Lied to Lisa Colman that he sent postcards to her family and friends in Oakdale and he didn't [Feb 19, 1979 - Mar 23, 1979]
Falsely accused by Grant Colman of tampering with Grant's car brakes [Apr 20, 1979]
Falsely accused of attacking Grant at his office [Apr 27, 1979]
Falsely accused of trying to kill Grant in an elevator [May 11, 1979]
Lied to Lisa about a necklace that belonged to Ruth [Jun 15, 1979]
Falsely accused by Grant of killing Martin Pierce [Jun 29, 1979]
Threatened to tear off a dress that Lisa wore that was originally Ruth's [Jul 27, 1979]
Suspected that his housekeeper, Hester Pierce, had killed his first wife Ruth, in the winter of 1977, and did nothing about it [Aug 10, 1979 - Nov 23, 1979]
Falsely accused by Hester Pierce of killing Ruth Hadley [Nov 9, 1979]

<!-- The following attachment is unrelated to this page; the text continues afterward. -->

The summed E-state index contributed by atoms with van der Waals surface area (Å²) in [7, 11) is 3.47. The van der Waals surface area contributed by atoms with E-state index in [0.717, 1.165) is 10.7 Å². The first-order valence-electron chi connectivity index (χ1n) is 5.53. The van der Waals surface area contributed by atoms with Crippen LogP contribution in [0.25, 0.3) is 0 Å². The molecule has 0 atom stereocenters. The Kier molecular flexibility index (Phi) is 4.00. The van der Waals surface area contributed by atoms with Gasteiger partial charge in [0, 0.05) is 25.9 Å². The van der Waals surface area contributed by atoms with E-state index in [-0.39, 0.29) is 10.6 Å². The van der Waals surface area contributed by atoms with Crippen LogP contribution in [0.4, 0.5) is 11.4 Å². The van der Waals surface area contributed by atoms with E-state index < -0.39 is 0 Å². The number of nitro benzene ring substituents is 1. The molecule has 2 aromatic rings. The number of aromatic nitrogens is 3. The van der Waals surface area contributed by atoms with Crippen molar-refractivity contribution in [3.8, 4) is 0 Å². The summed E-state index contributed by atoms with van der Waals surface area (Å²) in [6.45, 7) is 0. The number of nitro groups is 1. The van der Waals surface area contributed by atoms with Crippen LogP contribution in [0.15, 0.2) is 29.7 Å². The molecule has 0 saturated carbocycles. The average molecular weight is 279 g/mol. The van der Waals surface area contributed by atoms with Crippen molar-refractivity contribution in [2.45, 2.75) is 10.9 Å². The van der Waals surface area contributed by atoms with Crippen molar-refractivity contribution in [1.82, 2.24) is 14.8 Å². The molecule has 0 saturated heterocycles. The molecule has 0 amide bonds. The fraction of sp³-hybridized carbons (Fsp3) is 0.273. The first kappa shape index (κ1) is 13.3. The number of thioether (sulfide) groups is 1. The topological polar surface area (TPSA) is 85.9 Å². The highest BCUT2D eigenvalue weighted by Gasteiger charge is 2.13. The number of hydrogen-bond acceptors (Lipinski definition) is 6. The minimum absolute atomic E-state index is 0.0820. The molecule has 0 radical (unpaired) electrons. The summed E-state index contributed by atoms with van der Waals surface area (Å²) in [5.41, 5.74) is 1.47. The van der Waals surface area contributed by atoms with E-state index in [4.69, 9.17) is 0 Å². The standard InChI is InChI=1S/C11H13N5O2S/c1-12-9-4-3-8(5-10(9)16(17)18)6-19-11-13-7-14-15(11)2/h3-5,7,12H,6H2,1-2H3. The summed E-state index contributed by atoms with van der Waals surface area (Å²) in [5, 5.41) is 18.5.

Bennett Hadley was introduced on February 16, 1979, when he saved Lisa Miller Colman after her car stalled in a rainstorm in front of Bennett's country inn known as the Willows. Lisa was leaving Oakdale, when her car stalled, because her husband, Grant Colman, had just announced that he was divorcing her. Bennett was the handsome owner of the Willows and took Lisa in and convinced her to spend the night. At this time, Lisa had developed a bad cold, and Bennett asked his doctor, Henry Bickford, to examine her, and his housekeeper, Hester Pierce, to help take care of her. Privately, Hester wondered aloud to Bennett if Lisa reminded him of anyone. Bennett didn't think so. Meanwhile, a curious Lisa heard noises upstairs and decided to investigate. What she found was a beautifully decorated room with a portrait of a woman who looked very much like her. It was Bennett's wife, Ruth. She had left him two years ago (or so he thought), and he still loved her very much. Bennett told Lisa that he was a writer but had given it up to run the Willows. He thought country life would be good for his marriage, only his wife ran off with another man. Lisa thought he should go back to writing and make contact with the outside world. Hester confided in Lisa that it was Hester's brother, Martin, who stole Ruth away from Bennett, but she always thought Ruth had used Martin to get out of her boring marriage.